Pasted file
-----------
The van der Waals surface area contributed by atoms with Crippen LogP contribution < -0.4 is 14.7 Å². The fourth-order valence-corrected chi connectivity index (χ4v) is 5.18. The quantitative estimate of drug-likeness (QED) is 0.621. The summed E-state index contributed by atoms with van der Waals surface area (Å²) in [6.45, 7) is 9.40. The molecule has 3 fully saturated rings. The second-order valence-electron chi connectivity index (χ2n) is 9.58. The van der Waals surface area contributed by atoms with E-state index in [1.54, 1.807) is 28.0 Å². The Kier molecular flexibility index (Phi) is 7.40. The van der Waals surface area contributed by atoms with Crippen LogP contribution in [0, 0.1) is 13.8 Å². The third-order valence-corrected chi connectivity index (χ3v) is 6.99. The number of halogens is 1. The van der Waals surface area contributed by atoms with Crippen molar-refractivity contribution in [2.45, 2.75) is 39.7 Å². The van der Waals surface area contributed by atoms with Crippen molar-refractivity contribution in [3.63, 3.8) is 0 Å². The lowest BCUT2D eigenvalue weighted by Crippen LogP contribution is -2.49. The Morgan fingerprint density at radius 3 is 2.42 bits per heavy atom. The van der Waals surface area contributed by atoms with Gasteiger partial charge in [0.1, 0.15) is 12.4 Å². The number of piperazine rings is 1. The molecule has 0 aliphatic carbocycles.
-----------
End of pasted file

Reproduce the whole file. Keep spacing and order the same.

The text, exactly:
The van der Waals surface area contributed by atoms with Crippen LogP contribution < -0.4 is 14.7 Å². The fourth-order valence-corrected chi connectivity index (χ4v) is 5.18. The quantitative estimate of drug-likeness (QED) is 0.621. The summed E-state index contributed by atoms with van der Waals surface area (Å²) in [6.45, 7) is 9.40. The molecule has 3 fully saturated rings. The second-order valence-electron chi connectivity index (χ2n) is 9.58. The van der Waals surface area contributed by atoms with E-state index in [1.54, 1.807) is 28.0 Å². The Kier molecular flexibility index (Phi) is 7.40. The van der Waals surface area contributed by atoms with Crippen LogP contribution in [0, 0.1) is 13.8 Å². The third-order valence-corrected chi connectivity index (χ3v) is 6.99. The number of halogens is 1. The van der Waals surface area contributed by atoms with Crippen molar-refractivity contribution in [2.45, 2.75) is 39.7 Å². The van der Waals surface area contributed by atoms with Crippen molar-refractivity contribution in [3.63, 3.8) is 0 Å². The lowest BCUT2D eigenvalue weighted by Crippen LogP contribution is -2.49. The Morgan fingerprint density at radius 3 is 2.42 bits per heavy atom. The van der Waals surface area contributed by atoms with Gasteiger partial charge in [0.1, 0.15) is 12.4 Å². The number of piperazine rings is 1. The molecule has 0 aliphatic carbocycles.